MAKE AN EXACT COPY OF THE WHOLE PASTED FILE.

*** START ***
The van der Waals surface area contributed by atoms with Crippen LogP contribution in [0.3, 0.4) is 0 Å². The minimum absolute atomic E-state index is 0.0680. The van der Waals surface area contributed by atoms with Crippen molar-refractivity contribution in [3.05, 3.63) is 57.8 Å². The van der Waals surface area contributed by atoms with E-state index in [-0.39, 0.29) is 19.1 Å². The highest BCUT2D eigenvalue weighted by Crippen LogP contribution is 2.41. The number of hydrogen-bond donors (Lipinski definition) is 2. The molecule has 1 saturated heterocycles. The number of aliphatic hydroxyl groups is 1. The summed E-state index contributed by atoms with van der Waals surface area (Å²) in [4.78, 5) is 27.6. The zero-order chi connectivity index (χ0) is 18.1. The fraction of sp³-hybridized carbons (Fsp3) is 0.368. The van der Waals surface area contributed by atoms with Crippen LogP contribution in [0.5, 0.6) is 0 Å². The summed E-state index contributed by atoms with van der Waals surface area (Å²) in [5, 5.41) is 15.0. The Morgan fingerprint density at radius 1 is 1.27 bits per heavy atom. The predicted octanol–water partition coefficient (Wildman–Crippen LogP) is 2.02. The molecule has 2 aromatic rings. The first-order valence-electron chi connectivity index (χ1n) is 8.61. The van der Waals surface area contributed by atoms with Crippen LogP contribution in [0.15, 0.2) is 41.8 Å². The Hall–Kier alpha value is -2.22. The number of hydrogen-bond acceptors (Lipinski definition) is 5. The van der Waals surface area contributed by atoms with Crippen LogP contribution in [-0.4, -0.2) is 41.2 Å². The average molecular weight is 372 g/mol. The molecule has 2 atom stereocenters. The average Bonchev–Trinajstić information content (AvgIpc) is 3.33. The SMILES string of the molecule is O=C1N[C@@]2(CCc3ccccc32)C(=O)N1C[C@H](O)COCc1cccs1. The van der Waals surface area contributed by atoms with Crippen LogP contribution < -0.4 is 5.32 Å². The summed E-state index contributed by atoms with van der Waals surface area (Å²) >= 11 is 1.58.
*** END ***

The van der Waals surface area contributed by atoms with Crippen LogP contribution in [0.3, 0.4) is 0 Å². The minimum absolute atomic E-state index is 0.0680. The van der Waals surface area contributed by atoms with Crippen molar-refractivity contribution in [3.05, 3.63) is 57.8 Å². The van der Waals surface area contributed by atoms with E-state index in [-0.39, 0.29) is 19.1 Å². The highest BCUT2D eigenvalue weighted by Crippen LogP contribution is 2.41. The number of hydrogen-bond donors (Lipinski definition) is 2. The molecule has 1 saturated heterocycles. The number of aliphatic hydroxyl groups is 1. The summed E-state index contributed by atoms with van der Waals surface area (Å²) in [4.78, 5) is 27.6. The zero-order chi connectivity index (χ0) is 18.1. The fraction of sp³-hybridized carbons (Fsp3) is 0.368. The van der Waals surface area contributed by atoms with Crippen LogP contribution in [0.5, 0.6) is 0 Å². The summed E-state index contributed by atoms with van der Waals surface area (Å²) in [5, 5.41) is 15.0. The Morgan fingerprint density at radius 1 is 1.27 bits per heavy atom. The predicted octanol–water partition coefficient (Wildman–Crippen LogP) is 2.02. The molecule has 2 aromatic rings. The first-order valence-electron chi connectivity index (χ1n) is 8.61. The van der Waals surface area contributed by atoms with Crippen LogP contribution in [0.15, 0.2) is 41.8 Å². The Hall–Kier alpha value is -2.22. The number of hydrogen-bond acceptors (Lipinski definition) is 5. The van der Waals surface area contributed by atoms with Crippen LogP contribution in [-0.4, -0.2) is 41.2 Å². The average molecular weight is 372 g/mol. The molecule has 2 atom stereocenters. The average Bonchev–Trinajstić information content (AvgIpc) is 3.33. The SMILES string of the molecule is O=C1N[C@@]2(CCc3ccccc32)C(=O)N1C[C@H](O)COCc1cccs1. The van der Waals surface area contributed by atoms with Crippen LogP contribution < -0.4 is 5.32 Å². The summed E-state index contributed by atoms with van der Waals surface area (Å²) >= 11 is 1.58.